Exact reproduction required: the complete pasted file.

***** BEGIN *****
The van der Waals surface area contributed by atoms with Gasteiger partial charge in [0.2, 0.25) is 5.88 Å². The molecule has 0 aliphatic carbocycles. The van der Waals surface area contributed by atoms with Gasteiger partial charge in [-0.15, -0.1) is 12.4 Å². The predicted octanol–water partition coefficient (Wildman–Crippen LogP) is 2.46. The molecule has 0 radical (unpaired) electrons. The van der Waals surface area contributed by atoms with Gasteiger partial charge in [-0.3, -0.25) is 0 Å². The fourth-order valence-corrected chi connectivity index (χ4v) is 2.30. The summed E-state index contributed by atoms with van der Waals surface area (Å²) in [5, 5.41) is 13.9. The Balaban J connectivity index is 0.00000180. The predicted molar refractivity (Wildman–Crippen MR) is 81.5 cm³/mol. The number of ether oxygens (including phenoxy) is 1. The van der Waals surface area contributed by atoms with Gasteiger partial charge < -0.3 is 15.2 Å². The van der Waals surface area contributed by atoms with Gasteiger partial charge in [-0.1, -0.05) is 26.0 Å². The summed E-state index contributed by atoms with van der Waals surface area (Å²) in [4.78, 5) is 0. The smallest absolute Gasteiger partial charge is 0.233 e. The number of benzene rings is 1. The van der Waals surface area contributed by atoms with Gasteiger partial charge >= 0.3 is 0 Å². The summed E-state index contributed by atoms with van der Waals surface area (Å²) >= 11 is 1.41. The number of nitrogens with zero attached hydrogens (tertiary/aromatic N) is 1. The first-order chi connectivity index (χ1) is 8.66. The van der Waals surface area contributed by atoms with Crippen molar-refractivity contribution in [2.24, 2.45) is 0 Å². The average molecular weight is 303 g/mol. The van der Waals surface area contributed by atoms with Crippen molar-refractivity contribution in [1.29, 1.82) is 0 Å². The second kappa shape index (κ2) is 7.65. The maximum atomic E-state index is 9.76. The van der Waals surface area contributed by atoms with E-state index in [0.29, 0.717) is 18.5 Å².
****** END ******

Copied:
The van der Waals surface area contributed by atoms with Gasteiger partial charge in [0.2, 0.25) is 5.88 Å². The molecule has 0 aliphatic carbocycles. The van der Waals surface area contributed by atoms with Gasteiger partial charge in [-0.15, -0.1) is 12.4 Å². The predicted octanol–water partition coefficient (Wildman–Crippen LogP) is 2.46. The molecule has 0 radical (unpaired) electrons. The van der Waals surface area contributed by atoms with Gasteiger partial charge in [-0.3, -0.25) is 0 Å². The fourth-order valence-corrected chi connectivity index (χ4v) is 2.30. The summed E-state index contributed by atoms with van der Waals surface area (Å²) in [5, 5.41) is 13.9. The Balaban J connectivity index is 0.00000180. The predicted molar refractivity (Wildman–Crippen MR) is 81.5 cm³/mol. The number of ether oxygens (including phenoxy) is 1. The van der Waals surface area contributed by atoms with Gasteiger partial charge < -0.3 is 15.2 Å². The van der Waals surface area contributed by atoms with Gasteiger partial charge in [-0.1, -0.05) is 26.0 Å². The summed E-state index contributed by atoms with van der Waals surface area (Å²) in [4.78, 5) is 0. The smallest absolute Gasteiger partial charge is 0.233 e. The number of benzene rings is 1. The van der Waals surface area contributed by atoms with Gasteiger partial charge >= 0.3 is 0 Å². The summed E-state index contributed by atoms with van der Waals surface area (Å²) >= 11 is 1.41. The number of nitrogens with zero attached hydrogens (tertiary/aromatic N) is 1. The first-order chi connectivity index (χ1) is 8.66. The van der Waals surface area contributed by atoms with Crippen molar-refractivity contribution in [2.24, 2.45) is 0 Å². The average molecular weight is 303 g/mol. The van der Waals surface area contributed by atoms with Crippen molar-refractivity contribution in [1.29, 1.82) is 0 Å². The second kappa shape index (κ2) is 7.65. The maximum atomic E-state index is 9.76. The van der Waals surface area contributed by atoms with E-state index in [0.29, 0.717) is 18.5 Å².